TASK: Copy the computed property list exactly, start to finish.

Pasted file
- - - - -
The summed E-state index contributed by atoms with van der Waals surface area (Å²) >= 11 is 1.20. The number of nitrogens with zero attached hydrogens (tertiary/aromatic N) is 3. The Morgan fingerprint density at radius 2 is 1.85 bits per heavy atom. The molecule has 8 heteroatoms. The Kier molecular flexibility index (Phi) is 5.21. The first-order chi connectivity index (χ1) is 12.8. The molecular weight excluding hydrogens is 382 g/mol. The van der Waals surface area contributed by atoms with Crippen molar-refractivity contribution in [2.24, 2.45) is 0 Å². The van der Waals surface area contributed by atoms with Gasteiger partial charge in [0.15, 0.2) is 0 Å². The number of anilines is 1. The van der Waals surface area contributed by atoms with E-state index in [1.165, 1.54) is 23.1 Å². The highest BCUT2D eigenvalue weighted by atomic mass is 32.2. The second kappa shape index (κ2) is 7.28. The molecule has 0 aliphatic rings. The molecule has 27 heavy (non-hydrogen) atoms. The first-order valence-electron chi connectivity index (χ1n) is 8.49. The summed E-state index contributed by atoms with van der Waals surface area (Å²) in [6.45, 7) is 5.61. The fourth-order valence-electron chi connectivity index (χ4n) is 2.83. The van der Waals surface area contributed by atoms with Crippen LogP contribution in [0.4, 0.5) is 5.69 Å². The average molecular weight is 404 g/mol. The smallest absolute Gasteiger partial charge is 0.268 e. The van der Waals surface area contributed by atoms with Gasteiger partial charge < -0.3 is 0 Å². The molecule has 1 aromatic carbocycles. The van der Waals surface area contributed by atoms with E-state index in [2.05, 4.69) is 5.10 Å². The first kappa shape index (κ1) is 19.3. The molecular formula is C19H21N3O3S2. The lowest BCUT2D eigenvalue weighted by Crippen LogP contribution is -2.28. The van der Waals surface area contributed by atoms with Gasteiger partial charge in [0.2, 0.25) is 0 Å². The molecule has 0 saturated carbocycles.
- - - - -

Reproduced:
The summed E-state index contributed by atoms with van der Waals surface area (Å²) >= 11 is 1.20. The number of nitrogens with zero attached hydrogens (tertiary/aromatic N) is 3. The Morgan fingerprint density at radius 2 is 1.85 bits per heavy atom. The molecule has 8 heteroatoms. The Kier molecular flexibility index (Phi) is 5.21. The first-order chi connectivity index (χ1) is 12.8. The molecular weight excluding hydrogens is 382 g/mol. The van der Waals surface area contributed by atoms with Crippen molar-refractivity contribution in [2.24, 2.45) is 0 Å². The van der Waals surface area contributed by atoms with Gasteiger partial charge in [0.15, 0.2) is 0 Å². The number of anilines is 1. The van der Waals surface area contributed by atoms with E-state index in [1.165, 1.54) is 23.1 Å². The highest BCUT2D eigenvalue weighted by atomic mass is 32.2. The second kappa shape index (κ2) is 7.28. The molecule has 0 aliphatic rings. The molecule has 27 heavy (non-hydrogen) atoms. The first-order valence-electron chi connectivity index (χ1n) is 8.49. The summed E-state index contributed by atoms with van der Waals surface area (Å²) in [6.45, 7) is 5.61. The fourth-order valence-electron chi connectivity index (χ4n) is 2.83. The van der Waals surface area contributed by atoms with Crippen LogP contribution in [0.4, 0.5) is 5.69 Å². The average molecular weight is 404 g/mol. The smallest absolute Gasteiger partial charge is 0.268 e. The van der Waals surface area contributed by atoms with Gasteiger partial charge < -0.3 is 0 Å². The molecule has 1 aromatic carbocycles. The van der Waals surface area contributed by atoms with E-state index in [2.05, 4.69) is 5.10 Å². The first kappa shape index (κ1) is 19.3. The molecular formula is C19H21N3O3S2. The lowest BCUT2D eigenvalue weighted by Crippen LogP contribution is -2.28. The van der Waals surface area contributed by atoms with Gasteiger partial charge in [0.2, 0.25) is 0 Å². The molecule has 0 saturated carbocycles.